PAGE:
• Subha

Delegation Is An Art Best Learnt Early



​Delegation is an art that very often feels like abstract art! Many of us don’t understand it’s nuances. We know we cannot do everything by ourselves, but it just feels so much easier to take the tougher route sometimes. Not many of us are comfortable with the idea of delegation. Let’s face it- most of us despise the idea.

The fear around delegation is essentially the fear of the consequences of bad hiring practices. If you are worried about delegating tasks to people you pay, it means you don’t trust them enough. A lack of trust often stems from a lack of faith in their abilities. Abilities are attributes that should be judged in an interview. Hence, we have a failed process. Beyond this, some leaders are innately averse to delegating. There is an underlying feeling that no one can do a job as well as us, and it is easier, faster and more efficient to finish the job ourselves.

Great thinking, until the time comes when we simply cannot handle everything by ourselves. Learning the art of delegation is about learning to trust. Well, perhaps you may not be able to trust people right away, but surely you can find a way to trust your instincts about them? Once this internal hurdle is crossed, you will find that placing tasks in the right hands frees up time and gives you the resources you need to focus on the business itself.

Delegation In Eight Steps


Here’s an eight-step plan to get delegation right every single time.

  1. The Need: When you choose to delegate, the first step is knowing that the other person needs all the information you currently have in order to perform a task to the standards you expect. It is helpful to write out the task, available resources and expected outcome beforehand to set the right expectations.

  2. The Person: Now that you have clarity on what you want, you can pick the right person (not you again!) for the job. Someone with a proven record of doing a similar job well is ideally the best pick.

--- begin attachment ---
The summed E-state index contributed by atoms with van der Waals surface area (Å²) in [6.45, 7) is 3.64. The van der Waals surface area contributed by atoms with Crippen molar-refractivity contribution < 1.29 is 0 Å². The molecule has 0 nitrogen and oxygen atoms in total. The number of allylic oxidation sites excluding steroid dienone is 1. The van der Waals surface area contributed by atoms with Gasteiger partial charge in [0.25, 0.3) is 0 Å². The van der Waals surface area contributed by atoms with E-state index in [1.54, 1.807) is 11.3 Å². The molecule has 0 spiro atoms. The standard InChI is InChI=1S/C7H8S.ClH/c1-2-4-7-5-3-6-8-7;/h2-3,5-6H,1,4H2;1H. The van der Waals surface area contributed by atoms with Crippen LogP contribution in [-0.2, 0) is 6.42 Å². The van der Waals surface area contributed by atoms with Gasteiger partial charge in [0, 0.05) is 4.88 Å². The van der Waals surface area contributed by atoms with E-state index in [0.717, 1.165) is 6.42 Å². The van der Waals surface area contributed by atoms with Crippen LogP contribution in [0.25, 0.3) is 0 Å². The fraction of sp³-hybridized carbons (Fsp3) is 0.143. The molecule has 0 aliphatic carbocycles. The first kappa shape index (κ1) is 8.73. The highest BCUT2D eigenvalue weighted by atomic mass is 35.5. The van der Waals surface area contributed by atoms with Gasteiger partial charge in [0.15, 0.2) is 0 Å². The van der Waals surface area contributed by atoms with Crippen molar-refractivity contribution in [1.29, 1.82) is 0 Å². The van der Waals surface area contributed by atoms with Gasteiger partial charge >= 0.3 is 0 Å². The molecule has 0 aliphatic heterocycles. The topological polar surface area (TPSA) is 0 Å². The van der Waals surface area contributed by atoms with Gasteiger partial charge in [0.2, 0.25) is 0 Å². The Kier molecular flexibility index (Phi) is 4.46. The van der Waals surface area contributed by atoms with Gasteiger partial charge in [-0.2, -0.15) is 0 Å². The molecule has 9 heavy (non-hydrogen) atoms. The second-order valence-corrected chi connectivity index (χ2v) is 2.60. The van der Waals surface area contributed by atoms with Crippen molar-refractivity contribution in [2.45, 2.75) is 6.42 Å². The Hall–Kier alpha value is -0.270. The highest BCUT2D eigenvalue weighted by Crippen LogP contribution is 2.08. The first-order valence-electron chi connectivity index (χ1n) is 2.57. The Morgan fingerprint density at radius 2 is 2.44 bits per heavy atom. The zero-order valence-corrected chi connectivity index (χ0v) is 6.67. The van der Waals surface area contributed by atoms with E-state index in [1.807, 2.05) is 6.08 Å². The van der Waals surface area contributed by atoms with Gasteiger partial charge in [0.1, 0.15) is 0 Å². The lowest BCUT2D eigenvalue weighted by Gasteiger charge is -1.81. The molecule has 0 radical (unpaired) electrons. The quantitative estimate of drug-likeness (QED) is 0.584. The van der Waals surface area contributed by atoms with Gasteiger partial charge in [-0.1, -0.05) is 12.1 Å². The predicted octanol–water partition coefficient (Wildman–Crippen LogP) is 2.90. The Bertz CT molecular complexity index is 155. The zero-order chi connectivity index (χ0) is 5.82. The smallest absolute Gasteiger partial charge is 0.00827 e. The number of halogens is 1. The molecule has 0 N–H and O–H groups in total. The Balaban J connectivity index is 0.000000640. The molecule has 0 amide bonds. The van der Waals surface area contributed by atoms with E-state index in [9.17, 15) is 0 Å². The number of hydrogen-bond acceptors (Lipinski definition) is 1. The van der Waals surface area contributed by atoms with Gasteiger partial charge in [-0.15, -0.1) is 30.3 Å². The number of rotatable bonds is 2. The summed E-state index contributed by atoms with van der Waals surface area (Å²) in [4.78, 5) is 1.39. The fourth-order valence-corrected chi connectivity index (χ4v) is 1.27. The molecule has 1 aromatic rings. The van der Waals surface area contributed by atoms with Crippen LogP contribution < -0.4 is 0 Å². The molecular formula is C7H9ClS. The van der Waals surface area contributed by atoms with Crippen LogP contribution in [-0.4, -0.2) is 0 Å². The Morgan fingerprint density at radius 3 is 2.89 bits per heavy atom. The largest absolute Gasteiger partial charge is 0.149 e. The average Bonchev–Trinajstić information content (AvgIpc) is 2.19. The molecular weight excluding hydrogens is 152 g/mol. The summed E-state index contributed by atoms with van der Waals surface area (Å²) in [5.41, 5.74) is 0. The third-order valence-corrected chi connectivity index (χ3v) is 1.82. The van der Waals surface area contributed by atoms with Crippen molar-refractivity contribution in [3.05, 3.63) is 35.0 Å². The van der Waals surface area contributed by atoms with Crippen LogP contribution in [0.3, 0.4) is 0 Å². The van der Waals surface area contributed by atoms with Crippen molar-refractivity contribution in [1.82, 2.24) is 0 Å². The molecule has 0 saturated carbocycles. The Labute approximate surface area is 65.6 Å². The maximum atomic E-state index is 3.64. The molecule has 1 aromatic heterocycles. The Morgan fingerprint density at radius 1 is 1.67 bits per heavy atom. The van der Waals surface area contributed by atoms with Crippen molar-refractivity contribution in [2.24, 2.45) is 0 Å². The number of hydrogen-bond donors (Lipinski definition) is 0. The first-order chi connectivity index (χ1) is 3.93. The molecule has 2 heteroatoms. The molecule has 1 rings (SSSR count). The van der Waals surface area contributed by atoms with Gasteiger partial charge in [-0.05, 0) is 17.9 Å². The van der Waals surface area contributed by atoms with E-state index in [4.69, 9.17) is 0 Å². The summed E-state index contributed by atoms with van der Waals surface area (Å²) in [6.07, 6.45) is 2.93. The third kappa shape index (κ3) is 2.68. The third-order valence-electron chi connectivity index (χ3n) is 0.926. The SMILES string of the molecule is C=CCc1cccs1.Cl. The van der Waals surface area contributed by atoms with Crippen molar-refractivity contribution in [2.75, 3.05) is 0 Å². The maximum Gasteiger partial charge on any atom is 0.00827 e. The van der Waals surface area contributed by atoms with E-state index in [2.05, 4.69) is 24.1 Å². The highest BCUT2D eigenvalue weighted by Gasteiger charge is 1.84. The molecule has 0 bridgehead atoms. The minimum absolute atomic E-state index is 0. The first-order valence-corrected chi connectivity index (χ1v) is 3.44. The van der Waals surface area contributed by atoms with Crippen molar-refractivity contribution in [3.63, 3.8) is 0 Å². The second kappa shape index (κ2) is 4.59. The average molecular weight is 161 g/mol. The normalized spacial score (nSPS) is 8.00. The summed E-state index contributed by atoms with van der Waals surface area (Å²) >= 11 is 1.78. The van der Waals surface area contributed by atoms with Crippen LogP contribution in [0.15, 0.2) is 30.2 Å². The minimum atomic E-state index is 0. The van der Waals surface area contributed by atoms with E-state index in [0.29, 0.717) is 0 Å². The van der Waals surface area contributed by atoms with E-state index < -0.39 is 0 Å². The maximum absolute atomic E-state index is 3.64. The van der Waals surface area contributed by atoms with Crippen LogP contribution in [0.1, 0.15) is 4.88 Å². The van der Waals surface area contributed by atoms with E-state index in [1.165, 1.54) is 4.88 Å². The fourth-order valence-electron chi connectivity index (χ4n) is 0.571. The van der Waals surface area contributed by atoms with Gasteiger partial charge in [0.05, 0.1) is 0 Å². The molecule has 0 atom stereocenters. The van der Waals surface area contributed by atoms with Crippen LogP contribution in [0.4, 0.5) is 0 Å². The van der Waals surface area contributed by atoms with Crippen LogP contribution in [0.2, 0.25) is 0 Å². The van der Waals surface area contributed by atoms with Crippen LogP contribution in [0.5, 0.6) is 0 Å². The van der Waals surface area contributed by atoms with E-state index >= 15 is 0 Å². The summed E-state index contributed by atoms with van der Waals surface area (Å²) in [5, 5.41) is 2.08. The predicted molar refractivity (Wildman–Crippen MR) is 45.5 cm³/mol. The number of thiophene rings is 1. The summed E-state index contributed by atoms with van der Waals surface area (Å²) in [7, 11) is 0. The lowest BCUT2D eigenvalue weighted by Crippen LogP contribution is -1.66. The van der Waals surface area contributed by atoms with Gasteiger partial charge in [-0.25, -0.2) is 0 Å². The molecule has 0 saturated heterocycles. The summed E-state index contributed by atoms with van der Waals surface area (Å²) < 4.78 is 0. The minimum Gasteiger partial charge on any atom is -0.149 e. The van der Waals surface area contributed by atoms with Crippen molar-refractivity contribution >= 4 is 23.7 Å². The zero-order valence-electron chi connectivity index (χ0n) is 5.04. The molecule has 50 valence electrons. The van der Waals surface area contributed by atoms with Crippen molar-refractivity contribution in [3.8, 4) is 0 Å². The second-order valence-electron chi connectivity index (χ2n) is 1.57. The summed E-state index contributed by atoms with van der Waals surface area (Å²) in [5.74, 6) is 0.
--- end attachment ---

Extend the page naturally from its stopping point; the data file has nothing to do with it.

3. The Plan: Depending on how long the task is expected to take, you need to plan for either a simple conversation or a complete handover including a demonstration.

  4. The Meeting: If it is a short-term task, a simple email will do. If you expect the responsibility to take a few months, with measurable results, it is best to discuss with the person.

  5. The Action Items: In the meeting, discuss how you will measure progress. Set timelines. Make an action plan. You can check in periodically to see how the task is progressing.

  6. The Review: At some point, you may feel like the original course needs correction. A review that includes inputs from the other team member is helpful in making the process efficient.

  7. The Implementation: This is the stage at which you will have implemented the action items and will begin to see some results, expected or otherwise. At this stage, you may wish to stop handholding the person you have delegated the task to.

  8. The Follow-Up: No proper process is ever complete without a re-assessment. In the follow-up, you discuss the task’s progress and results as well as any concerns the team member may have.


Try this the next time you are looking for a helping hand. Want to become a delegation superstar? Here’s some suggested reading. Go to our Bookshelf for more.


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